Lately most of the talk in Congress has been about infrastructure bills and pandemic-related measures. Soon government revenue and taxes will come to the forefront. During last year’s campaigns, a wide variety of tax increases and tax changes were proposed. A number of these changes are likely to be considered and voted on by Congress this year. Understanding the changes that are possible will make it easier to take action if any of these provisions become law.
Higher Individual Income Tax Rates
One of President Biden’s key proposals is to raise the top individual tax rate from 37% to 39.6%. This change would impact individuals with taxable income over $452,700 and married couples with income over $509,300. Households earning more than one million dollars would also pay long-term capital gains taxes at the same rate. Self-employed individuals and small business owners would pay additional taxes on business income. Income from pass-through entities, like S corporations and partnerships, would be subject to either self-employment tax at 15.3%, or the Affordable Care Act’s net investment income tax of 3.8%. Corporate taxpayers would see an increase in their tax rate from 21% to 28%.
Taken together, these proposals mean it is very likely tax rates will be higher next year. Pulling forward income into the current year and postponing deductions could help if taxes are set to rise. Some investors may choose to sell assets and trigger capital gains now, ahead of the increase in rates. The “wash sale rules” only apply to losses, not gains, so this strategy would work even if you sold stocks and bought them back the next day.
Retirement Plan Deductions Are Safe – For Now
During the presidential campaign, President Biden proposed reducing the tax benefits of saving in retirement plans. Fortunately, these changes did not make it into this year’s budget proposal. The campaign proposal would replace deductions for retirement plan savings with a flat credit. This plan would penalize high income earners by giving them a credit worth less than the taxes they paid on their contribution to the plan. If these changes are included in future legislation, most high-income earners would be better off making Roth contributions. Small businesses should consider adding a Roth option to 401k plans this year, so that it is available if these proposals make it into law.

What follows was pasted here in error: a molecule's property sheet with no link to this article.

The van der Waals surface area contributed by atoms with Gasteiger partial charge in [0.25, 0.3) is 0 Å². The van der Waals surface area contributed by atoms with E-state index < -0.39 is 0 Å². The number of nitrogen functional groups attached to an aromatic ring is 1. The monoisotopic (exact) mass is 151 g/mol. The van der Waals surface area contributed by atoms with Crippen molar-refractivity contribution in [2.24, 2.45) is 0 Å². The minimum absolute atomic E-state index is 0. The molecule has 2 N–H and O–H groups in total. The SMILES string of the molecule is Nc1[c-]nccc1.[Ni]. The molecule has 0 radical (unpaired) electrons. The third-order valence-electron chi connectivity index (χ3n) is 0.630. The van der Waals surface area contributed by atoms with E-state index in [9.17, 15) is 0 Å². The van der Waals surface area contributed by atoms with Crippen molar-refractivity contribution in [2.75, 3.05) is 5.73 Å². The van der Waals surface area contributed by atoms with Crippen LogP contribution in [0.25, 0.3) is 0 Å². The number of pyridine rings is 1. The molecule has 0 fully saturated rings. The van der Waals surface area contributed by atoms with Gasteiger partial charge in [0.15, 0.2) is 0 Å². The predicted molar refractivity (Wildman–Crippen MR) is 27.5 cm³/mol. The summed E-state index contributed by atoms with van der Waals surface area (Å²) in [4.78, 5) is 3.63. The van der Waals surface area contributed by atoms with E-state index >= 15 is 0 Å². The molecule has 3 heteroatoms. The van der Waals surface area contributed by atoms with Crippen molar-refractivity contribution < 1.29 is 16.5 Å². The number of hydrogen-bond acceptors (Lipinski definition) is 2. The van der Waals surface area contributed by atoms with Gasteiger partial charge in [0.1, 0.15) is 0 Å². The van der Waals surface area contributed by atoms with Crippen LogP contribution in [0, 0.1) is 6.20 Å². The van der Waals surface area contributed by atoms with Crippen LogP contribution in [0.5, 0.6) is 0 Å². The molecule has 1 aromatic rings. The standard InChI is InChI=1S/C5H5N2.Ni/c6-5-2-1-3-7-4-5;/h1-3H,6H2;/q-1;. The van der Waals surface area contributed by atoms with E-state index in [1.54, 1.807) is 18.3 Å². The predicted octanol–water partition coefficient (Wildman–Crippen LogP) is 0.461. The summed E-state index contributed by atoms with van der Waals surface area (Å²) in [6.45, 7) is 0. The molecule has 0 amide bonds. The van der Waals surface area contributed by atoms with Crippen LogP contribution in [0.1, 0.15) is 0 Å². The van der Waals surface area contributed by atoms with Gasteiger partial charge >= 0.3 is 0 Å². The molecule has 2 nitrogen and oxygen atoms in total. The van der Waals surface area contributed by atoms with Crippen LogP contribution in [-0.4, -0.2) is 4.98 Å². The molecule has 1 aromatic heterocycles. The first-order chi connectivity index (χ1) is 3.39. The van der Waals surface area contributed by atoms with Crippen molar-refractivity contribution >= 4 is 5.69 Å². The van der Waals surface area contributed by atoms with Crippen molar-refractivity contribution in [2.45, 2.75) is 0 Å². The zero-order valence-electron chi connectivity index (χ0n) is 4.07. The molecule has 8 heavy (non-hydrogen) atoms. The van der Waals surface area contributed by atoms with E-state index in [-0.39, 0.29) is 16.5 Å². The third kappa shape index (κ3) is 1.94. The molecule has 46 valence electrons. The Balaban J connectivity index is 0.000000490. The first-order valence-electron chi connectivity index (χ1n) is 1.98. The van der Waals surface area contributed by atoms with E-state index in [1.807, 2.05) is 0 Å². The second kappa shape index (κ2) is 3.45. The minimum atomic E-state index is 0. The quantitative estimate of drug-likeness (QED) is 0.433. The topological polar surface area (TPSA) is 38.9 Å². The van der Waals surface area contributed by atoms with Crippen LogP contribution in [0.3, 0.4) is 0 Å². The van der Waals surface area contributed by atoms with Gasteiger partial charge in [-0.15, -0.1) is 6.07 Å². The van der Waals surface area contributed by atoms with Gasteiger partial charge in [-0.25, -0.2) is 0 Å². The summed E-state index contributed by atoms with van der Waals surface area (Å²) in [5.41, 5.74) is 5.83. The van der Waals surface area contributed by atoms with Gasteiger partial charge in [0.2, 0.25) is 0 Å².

Higher Estate and Gift Taxes
Senator Van Hollen (D-Md) has introduced legislation to impose capital gains taxes on inherited assets and gifts. Individuals would have a $1 million exclusion for capital gains, and an additional exclusion of $500,000 for a personal residence. This proposal would be retroactive to the beginning of 2021, which makes planning more complicated. If passed, this law will significantly change the tax planning strategy for appreciating assets. Rather than holding them until death, to get the “tax free” step-up in basis, it may make more sense to transfer assets sooner rather than later.
It’s too early to know what tax changes will make it into the final law. Even with the most severe changes, strategies like capital gain harvesting, Roth contributions, and transfer tax planning will still help save on taxes. Every planning technique has risks, and tax planning is just one part of a well-rounded financial plan. Thinking through the possible changes and gathering ideas on what to do if they happen will make it easier to take action when tax laws change.
Matthew A Treskovich | CFA, CPA/PFS, CITP, CMA, CFP®, AEP®, MBA, CLU, ChFC
Chief Investment Officer